A pair of bills introduced in the Florida Senate and House would permit telemedicine for medical cannabis patients starting July 1, 2022, according to a Florida Politics report.
Introduced by Republicans Sen. Jeff Brandes and Rep. Jayer Williamson, the two pieces of legislation would put into statute a practice already proven successful during the coronavirus pandemic. Medical cannabis telemedicine was allowed on an emergency basis by former Surgeon General Scott Rivkees but is not officially enshrined in Florida law, according to the report.
“For purposes of preparing for, responding to, and mitigating any effect of COVID-19, qualified physicians under section 381.986, Florida Statutes, may issue a physician certification only for an existing qualified patient with an existing certification that was issued by that qualified physician without the need to conduct a physical examination while physically present in the same room as the patient.” – Scott Rivkees in an emergency declaration, via Florida Politics
Senate Bill 164 and its House companion will still require patients to see a doctor in person for an initial visit, but subsequent visits could be conducted via a telemedicine portal. Florida requires yearly recertification for medical cannabis patients but an additional doctor’s visit for re-assessment is required at the seven months point.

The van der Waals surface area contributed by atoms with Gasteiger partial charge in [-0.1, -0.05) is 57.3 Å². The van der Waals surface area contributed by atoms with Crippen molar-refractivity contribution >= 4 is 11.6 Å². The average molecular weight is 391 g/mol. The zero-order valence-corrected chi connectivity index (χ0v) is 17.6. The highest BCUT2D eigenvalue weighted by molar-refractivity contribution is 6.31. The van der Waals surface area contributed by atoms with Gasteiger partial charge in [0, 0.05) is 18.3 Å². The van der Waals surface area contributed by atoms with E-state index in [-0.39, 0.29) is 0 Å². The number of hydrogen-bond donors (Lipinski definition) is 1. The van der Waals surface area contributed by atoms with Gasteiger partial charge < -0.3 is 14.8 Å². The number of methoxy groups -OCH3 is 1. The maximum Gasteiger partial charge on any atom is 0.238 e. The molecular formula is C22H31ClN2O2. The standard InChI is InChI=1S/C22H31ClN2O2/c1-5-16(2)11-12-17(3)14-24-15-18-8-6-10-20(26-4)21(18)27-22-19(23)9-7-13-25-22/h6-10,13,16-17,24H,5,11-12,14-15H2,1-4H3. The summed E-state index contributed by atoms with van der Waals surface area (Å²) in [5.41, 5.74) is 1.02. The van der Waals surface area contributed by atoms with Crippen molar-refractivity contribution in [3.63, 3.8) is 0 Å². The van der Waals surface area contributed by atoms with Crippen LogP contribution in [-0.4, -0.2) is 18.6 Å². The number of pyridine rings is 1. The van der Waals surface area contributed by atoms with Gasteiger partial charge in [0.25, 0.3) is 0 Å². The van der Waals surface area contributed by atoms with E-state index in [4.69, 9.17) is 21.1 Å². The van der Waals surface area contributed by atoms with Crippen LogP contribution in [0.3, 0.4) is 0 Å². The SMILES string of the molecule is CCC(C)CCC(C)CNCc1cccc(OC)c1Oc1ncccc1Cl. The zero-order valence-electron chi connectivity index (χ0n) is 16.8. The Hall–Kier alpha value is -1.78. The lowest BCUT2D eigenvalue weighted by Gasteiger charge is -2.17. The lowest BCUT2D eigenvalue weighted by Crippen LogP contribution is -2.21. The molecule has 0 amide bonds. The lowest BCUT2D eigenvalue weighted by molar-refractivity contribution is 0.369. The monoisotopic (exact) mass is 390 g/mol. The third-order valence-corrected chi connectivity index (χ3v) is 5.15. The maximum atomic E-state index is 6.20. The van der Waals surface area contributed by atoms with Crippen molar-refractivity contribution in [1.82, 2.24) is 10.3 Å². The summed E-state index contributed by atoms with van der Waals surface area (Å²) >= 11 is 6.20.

Although telemedicine has worked during the pandemic, both the Senate and House bills have an uphill climb before they are signed into law. The Senate version has three committees to work through while the House version faces similar challenges.
These are not the only telemedicine bills in the Florida legislature but the conditions have medical cannabis lobbyist Ron Watson worried. He told Florida Politics that he thinks it will take “some work to get it passed.”
“A stand-alone bill has a long way to go in this environment,” he said in the report.
It is unclear where Gov. Ron DeSantis (R) stands on the issue — however, he has done little to hamper the industry, allowing smokable cannabis early in his term and later not signing on to a bill that sought to limit THC levels.
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